“I think it’s still a little too early to say whether this is the start of a trend or just part of a natural cycle,” he said.

About 90 percent of the extra heat being trapped by greenhouse gases in the atmosphere is being absorbed by the oceans, Hayhoe said — meaning there’s more energy available to a building storm. It would be a surprise if that didn’t produce bigger storms, but it will take much more data to confirm that suspicion, she said.

“To really mark a climate trend, we have to have good data over a really long period of time. We’re talking multiple decades, not this one decade or even two,” Hayhoe said.

Scientists are also seeing signs that hurricanes are intensifying more rapidly. One 2012 study found that storms are growing from minimal hurricanes to major ones an average of 9 hours faster than they did a quarter-century ago, Hayhoe said. And since warmer air can carry more water vapor, storms also are expected to dump more rain as they hit.

“We have seen increases in heavy precipitation, not just across the US but around the world,” Hayhoe said. “And these observed increases in precipitation have been formally attributed to human-induced change.”

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Not only are future storms likely to be not only bigger, but wetter — and rising sea levels mean the storm surges that accompany those hurricanes can reach further inland than they would have before.

In the US Southeast, sea levels have been rising faster than the global average already, said Arnoldo Valle-Levinson, a professor of civil and coastal engineering at the University of Florida. And when Irma hit the state, “It is clear that the higher sea levels worsened the damage,” he said.

“Even though we're talking about a sea-level increase of 4-5 inches in the last five years, that is enough to make a big difference between flooding or not,” Valle-Levinson said.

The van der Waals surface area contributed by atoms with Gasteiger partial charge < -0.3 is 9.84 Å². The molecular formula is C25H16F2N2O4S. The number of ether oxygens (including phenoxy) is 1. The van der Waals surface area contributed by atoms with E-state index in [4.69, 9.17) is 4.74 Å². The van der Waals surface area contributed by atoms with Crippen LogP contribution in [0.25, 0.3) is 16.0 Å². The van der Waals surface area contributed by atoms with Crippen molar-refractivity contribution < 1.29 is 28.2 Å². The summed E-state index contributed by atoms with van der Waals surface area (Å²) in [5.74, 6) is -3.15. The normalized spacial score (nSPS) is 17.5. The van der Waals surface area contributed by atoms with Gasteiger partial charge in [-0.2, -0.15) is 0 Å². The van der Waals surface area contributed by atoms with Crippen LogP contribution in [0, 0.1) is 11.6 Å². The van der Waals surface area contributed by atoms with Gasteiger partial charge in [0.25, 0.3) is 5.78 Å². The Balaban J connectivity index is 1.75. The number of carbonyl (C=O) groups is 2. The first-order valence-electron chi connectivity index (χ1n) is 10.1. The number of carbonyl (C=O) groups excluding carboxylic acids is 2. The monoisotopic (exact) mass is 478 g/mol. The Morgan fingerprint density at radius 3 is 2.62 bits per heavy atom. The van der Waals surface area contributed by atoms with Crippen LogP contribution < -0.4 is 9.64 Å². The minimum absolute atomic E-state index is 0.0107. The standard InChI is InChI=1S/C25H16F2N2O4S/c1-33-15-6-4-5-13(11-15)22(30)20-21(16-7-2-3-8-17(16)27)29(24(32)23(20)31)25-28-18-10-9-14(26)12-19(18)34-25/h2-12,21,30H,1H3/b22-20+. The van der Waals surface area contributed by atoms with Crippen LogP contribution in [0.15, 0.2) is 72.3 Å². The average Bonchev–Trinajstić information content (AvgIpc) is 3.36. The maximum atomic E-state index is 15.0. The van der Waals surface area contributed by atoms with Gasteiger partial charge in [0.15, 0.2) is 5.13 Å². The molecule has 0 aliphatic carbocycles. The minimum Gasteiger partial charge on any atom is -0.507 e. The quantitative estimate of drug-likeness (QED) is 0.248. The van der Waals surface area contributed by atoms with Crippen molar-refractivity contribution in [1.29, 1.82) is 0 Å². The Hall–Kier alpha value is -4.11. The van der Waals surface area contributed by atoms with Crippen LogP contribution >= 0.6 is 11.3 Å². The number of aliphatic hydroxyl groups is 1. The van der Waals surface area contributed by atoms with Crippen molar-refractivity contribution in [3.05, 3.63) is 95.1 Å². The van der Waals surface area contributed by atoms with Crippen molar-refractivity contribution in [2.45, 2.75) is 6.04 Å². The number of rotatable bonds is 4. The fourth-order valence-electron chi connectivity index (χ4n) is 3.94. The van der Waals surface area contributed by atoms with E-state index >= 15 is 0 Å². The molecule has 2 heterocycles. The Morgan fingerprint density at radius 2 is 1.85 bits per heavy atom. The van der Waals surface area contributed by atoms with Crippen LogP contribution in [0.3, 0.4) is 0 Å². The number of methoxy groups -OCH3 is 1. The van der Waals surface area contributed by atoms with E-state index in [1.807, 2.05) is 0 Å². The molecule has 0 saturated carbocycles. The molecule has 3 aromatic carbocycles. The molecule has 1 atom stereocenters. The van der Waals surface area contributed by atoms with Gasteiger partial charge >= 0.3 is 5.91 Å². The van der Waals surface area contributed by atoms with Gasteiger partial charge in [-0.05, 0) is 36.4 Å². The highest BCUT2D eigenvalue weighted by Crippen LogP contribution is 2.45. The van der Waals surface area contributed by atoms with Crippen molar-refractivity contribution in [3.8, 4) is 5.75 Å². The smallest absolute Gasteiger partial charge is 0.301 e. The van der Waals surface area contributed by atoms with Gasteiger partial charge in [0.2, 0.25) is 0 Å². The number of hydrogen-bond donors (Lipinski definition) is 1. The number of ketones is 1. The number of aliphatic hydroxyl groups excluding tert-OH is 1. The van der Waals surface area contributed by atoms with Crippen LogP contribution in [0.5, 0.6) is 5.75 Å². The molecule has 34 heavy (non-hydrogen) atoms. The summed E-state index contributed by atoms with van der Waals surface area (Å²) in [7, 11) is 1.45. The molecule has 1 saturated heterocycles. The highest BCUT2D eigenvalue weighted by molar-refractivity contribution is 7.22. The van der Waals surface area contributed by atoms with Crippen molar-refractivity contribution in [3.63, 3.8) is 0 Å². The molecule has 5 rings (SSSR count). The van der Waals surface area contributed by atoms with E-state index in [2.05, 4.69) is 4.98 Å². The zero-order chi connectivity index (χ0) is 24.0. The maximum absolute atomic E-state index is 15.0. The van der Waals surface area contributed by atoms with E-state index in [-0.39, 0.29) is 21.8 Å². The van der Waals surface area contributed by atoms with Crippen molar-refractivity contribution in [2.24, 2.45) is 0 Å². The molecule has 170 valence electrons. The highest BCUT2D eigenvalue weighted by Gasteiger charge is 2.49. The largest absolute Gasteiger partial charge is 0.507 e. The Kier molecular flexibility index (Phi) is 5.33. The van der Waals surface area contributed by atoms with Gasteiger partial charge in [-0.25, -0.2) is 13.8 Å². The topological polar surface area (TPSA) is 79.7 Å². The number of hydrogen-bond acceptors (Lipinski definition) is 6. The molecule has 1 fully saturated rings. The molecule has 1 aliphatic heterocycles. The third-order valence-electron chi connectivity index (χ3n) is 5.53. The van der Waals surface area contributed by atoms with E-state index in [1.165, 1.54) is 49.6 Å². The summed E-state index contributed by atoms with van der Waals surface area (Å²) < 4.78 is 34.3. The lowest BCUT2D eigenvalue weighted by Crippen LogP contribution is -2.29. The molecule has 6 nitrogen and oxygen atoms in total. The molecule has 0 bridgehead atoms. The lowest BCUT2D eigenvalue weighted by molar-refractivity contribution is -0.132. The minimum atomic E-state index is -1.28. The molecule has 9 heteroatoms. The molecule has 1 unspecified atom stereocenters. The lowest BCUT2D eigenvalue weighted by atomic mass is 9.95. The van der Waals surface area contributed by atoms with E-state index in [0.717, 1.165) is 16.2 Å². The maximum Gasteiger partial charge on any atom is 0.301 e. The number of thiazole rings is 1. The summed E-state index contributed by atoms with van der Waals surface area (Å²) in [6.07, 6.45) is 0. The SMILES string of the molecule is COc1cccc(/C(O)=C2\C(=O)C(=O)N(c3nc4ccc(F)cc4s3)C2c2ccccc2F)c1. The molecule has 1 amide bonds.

Though Irma faded before it hit Florida, it broke a string of records on its way across the Atlantic, according to CSU. It was the strongest storm generated outside the Caribbean Sea or the Gulf of Mexico, and held its top winds of 185 mph for more than a day and half — longer than any tropical cyclone on record. That speed fell short of the all-time mark set by 1980’s Hurricane Allen, but tied for second in the record books with three earlier storms.

Its sheer size meant cities far from the eye felt its effects: Charleston, South Carolina, found downtown streets awash, while offshore winds on the opposite side of the storm pushed water out of Alabama's Mobile Bay – 500 miles away.

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CSU observers forecast a busier-than-average hurricane season, with 16 named storms. So far, with 13 named storms, seven of which turned into hurricanes and four became major hurricanes, “It’s certainly in that category,” said Bell, who co-authored that forecast. And with more people living on the coasts, those storms are causing more damage than they used to.

“Even if we have the same intensity of storms continuing into the future, the more houses and the more expensive property we put in those areas, the more likely we are to see some damage,” he said. “I think we need to be smart about our building codes and urban planning, regardless of whether the storms get more intense or more or less frequent.”